News, Culture & Society

Turn vacation into a staycation! Popular Australian holiday destination giving homes away for FREE 

One popular Australian holiday hotspot has come up with an innovative solution to its growing number of empty properties, by offering them up to families for free.

Japan has an estimated 10 million empty homes, and its ‘Akiya’ scheme is designed to address this problem while helping young families to get into the property market.

‘Akiya’ means ‘vacant’ or ‘abandoned’ in Japanese, and the properties tend to be in rural areas as regional areas of the country see an exodus of young people destined for city living.

Japan has an estimated 10 million empty homes, and its ‘Akiya’ scheme is designed to address this problem while helping young families to get onto the property ladder

Japan’s population has been gradually shrinking since 2010 when it stood at 128,551,873, to today’s figure of 127,185,33, according to data from Worldometers.

In 2013, Japan’s Ministry of Internal Affairs and Communications estimated there to be 8.2 million abandoned homes, Rethink Tokyo reports.

Kagoshima, Kochi and Wakayama were the front runners with more than 10 per cent of homes in these municipalities vacant, and it is estimated that by 2033 more than 30 per cent of all Japanese homes could be abandoned.

'Akiya' means 'vacant' or 'abandoned' in Japanese, and the properties tend to be in rural areas as young people are continuing to opt for city living

‘Akiya’ means ‘vacant’ or ‘abandoned’ in Japanese, and the properties tend to be in rural areas as young people are continuing to opt for city living

The 'Akiya' scheme gives these homes to young families for free (or at a vastly discounted rate), and in some cases offers subsidies to encourage owners to renovate the properties

The ‘Akiya’ scheme gives these homes to young families for free (or at a vastly discounted rate), and in some cases offers subsidies to encourage owners to renovate the properties

The ‘Akiya’ scheme gives these homes to young families for free (or at a vastly discounted rate), and in some cases offers subsidies to encourage owners to renovate the properties. 

However, there are a number of conditions required to become eligible.

For example, some local governments require all family members to be under the age of 43 and to have children young enough to attend junior school.

The properties can be found via a range of ‘Akiya Banks’ that list the abandoned homes online.

There are  risks to consider when taking on an 'Akiya' property, including the cost of renovation which, in some cases, could amount to the same price as purchasing a property elsewhere

There are risks to consider when taking on an ‘Akiya’ property, including the cost of renovation which, in some cases, could amount to the same price as purchasing a property elsewhere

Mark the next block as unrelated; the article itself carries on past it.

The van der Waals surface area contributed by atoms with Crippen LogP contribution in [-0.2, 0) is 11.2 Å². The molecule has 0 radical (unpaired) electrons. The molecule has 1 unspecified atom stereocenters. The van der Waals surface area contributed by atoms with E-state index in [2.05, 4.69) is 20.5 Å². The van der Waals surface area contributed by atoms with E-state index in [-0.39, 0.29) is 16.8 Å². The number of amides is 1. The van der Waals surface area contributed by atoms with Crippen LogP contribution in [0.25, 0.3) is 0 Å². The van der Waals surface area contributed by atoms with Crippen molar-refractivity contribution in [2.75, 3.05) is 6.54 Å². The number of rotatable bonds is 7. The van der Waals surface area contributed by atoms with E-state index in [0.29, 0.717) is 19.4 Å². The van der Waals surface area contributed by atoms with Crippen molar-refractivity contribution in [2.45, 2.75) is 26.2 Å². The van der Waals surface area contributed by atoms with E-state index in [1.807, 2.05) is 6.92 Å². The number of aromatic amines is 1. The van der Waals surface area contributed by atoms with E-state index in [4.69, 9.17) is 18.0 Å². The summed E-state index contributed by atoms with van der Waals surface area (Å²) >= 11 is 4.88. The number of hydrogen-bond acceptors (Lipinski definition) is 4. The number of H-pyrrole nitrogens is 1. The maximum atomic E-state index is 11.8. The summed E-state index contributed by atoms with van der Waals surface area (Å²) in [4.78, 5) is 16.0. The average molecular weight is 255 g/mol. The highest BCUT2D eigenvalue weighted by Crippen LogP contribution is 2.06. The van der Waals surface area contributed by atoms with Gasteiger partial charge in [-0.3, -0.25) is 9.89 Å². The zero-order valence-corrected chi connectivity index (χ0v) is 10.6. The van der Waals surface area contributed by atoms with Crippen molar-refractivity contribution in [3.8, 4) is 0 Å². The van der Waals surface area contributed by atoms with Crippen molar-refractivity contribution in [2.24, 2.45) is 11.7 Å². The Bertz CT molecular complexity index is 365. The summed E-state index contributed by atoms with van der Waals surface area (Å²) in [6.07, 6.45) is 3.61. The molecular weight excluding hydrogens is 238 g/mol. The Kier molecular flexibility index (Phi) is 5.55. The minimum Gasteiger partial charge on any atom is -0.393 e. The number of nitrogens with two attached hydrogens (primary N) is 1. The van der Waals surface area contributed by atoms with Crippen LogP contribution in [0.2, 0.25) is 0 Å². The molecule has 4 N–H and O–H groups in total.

The properties can be found via a range of 'Akiya Banks' that list the abandoned homes online

The properties can be found via a range of ‘Akiya Banks’ that list the abandoned homes online

These ‘Akiya Banks’ allegedly ensure the purchasing process is simple and fast, making it a popular option for Japanese buyers and foreigners alike.

Many find their rural locations and spacious layouts desirable, but there are a number of risks to consider when taking on an ‘Akiya’ property.

Firstly is the cost of renovation which, in some cases, could amount to the same price as purchasing a property elsewhere.

Another hazard is the ambiguity surrounding the property’s abandonment, and what might stop an original owner turning up one day and demanding ownership. 

According to some, purchasing an ‘Akiya’ home is deemed ‘absolute social failure’, but with house prices in Tokyo creeping up (around $790,000 for a new build property in January 2018), it may be an option worth considering for many young families.

These 'Akiya Banks' allegedly ensure the purchasing process is simple and fast, making it a popular option for the Japanese and foreigners alike

These ‘Akiya Banks’ allegedly ensure the purchasing process is simple and fast, making it a popular option for the Japanese and foreigners alike

Many find their rural locations and spacious layouts desirable, but there are a number of risks to consider when taking on an 'Akiya' property, including the ambiguity surrounding the property's abandonment, and what might stop an original owner turning up one day and demanding ownership

Many find their rural locations and spacious layouts desirable, but there are a number of risks to consider when taking on an ‘Akiya’ property, including the ambiguity surrounding the property’s abandonment, and what might stop an original owner turning up one day and demanding ownership

Read more at DailyMail.co.uk